Dispatches > The Buzz

The Buzz

Issue: "Focus on a family feud," Feb. 27, 1998

Rebellion Is Big Business

Nike tells us to just do it. Business consultants teach us to thrive on chaos. Big record companies sell digital rebellion. The editors at the Chicago litmag The Baffler see a contradiction. Instead of promoting traditional capitalist values, corporate marketing is on the side of the cultural revolution. Thomas Frank and Mark Weiland, in their reader called Commodify Your Dissent, look at '90s cultural landmarks like Wired magazine, DKNY, and Vans shoes with a dumfounded stare. They argue that the cultural elite has abandoned "the angry God of Jonathan Edwards" for the idol of the rebel consumer. Everything from Hugo Boss to Burger King pitches the idea that buying their product will let one break with convention and stand as a lone wolf in the postmodern wilderness. "Hip is their official ideology," they say. It isn't just that the cultural rebels have taken over big business; what really bothers them is that big business has taken over cultural rebellion, turning it into just another consumer product to buy. The authors in this compilation also take a dim view of the phony-baloney New Age pep talks pitched at big business. Somehow by studying Sitting Bull, Zen archery, and self-actualization, corporate executives can make profits go through the roof. For example, a fatuous meatpacking exec is pounded for saying things like, "Watching people grow is my No. 1 joy." Commodifying Dissent refreshingly thumbs its nose at much of the "'60s-style liberationist pap" on the American landscape. The counterculture has become the culture, and good luck creating an alternative to the official alternatives. Trouble is, the Baffler editors have no answers. They're a bunch of leftists who are mostly mad that big business has co-opted their revolution, turning their slogans into big-dollar globocult. People have been conned into throwing money at fads since the beginning of time. All the authors can offer instead is that everyone needs better job security and more labor history. Maybe they should read more Jonathan Edwards.

Science-run-amok as Hollywood formula

Future space travelers take note: When you find that alien craft and bring it back, don't be the guy who volunteers to go check it out. This is one of the top causes of death among science-fiction characters. The latest in this Alien-shaped mold is Sphere (Rated PG-13), yet another movie based on a bestselling novel by Michael Crichton (Jurassic Park, Congo, Andromeda Strain). Dustin Hoffman leads a crew beneath the sea to explore an alien ship that crashed to earth 300 years ago. The story is straight out of Mr. Crichton's formula of science-run-amok. Sharon Stone plays Mr. Hoffman's former love interest--and she survives. Samuel L. Jackson, who seemingly appears in every American movie made since 1994, plays a mathematician with a penchant for Jules Verne. Barry Levinson, Mr. Hoffman's Wag the Dog cohort, directed and co-produced. Recent Wheaton (Ill.) grad Stephen Hauser wrote the screenplay. Sphere bounces around between being Alien, The Abyss, and Invasion of the Body Snatchers. It's also a rare movie where all the plot points are explained at the end. But Sphere is all chill and no thrill.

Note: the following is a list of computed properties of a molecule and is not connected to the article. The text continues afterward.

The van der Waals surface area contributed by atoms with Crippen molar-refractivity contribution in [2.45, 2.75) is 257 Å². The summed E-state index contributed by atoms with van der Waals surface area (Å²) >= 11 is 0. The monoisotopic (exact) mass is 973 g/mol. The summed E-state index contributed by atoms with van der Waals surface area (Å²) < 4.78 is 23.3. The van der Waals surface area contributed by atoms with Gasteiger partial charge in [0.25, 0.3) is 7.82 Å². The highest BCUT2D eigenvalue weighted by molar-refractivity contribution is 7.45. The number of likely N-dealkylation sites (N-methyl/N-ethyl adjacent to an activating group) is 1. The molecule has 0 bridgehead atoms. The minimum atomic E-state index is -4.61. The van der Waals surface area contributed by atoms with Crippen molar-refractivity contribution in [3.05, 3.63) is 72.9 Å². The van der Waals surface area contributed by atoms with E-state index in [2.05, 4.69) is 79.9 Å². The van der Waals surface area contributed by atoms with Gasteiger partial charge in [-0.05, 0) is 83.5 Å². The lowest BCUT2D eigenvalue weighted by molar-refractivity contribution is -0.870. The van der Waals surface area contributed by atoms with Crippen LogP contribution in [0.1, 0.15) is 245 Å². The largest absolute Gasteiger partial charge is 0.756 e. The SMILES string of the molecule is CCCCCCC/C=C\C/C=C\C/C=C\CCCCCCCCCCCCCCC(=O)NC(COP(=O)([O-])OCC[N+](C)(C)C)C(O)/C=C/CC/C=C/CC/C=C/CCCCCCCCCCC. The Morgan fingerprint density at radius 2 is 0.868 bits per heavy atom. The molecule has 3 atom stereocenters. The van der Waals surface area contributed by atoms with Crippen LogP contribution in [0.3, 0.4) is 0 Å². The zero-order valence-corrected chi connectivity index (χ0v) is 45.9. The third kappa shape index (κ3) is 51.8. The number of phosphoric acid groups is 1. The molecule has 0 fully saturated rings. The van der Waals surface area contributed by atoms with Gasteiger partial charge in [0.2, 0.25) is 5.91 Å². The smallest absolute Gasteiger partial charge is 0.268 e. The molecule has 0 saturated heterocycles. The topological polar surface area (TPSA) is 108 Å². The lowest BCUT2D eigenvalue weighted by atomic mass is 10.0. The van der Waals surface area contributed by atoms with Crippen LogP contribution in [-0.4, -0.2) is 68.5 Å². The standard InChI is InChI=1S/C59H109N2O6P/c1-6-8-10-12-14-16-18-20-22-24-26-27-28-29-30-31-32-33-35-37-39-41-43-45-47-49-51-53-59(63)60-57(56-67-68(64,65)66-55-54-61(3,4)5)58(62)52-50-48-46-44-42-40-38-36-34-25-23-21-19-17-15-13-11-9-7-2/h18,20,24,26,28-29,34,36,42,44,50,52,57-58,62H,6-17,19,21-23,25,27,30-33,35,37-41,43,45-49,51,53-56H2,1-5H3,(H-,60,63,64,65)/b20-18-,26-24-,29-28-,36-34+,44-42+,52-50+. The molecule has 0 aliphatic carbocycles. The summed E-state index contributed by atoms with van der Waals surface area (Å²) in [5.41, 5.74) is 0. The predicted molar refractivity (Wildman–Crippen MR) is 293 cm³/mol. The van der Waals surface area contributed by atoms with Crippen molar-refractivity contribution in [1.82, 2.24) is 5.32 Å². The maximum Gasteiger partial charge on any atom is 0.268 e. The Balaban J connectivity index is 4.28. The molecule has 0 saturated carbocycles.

Even on the internet, writing is still writing

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Cyberculture has been bubbling under mainstream society for several years. The world of cool sites, killer apps, and buddy lists wins more converts by the day, but it hasn't competed well with old-fashioned video and print. Meanwhile, a lost generation of writers is busy composing away against the backdrop of e-mail, Web sites, and unlimited access. Digerati Levi Asher and Christian Crumlish sample these notes from the underground in Coffeehouse: Writings from the Web (Manning Publications). They selected 46 notable pieces from the slush pile of cyberspace and put them in print. (Naturally, each author includes his e-mail address for those who want to read more.) Most of the pieces aren't about the Net. They're stories reflecting the world of the twentysomethings, the first generation to be inundated with the Internet. It all reads like what one would get if the local Village Voice clone ran fiction. With all this new technology comes a drive to find new things to say with the new technology. Trouble is, there's nothing new under the sun. While cyber stuff has brought new technologies and faster communication, writing is still writing. The Web doesn't really generate a new way of seeing; it just generates more writing. By making publication easily available to anyone, it lets everybody be an author. The editors of Coffeehouse wisely avoid the "Oh, wow, the Net is so cool" genre. Their book is interesting because of its grass-rootsiness, but one must wonder why the reader shouldn't just skip this book, go online, and find his own compilation for free.


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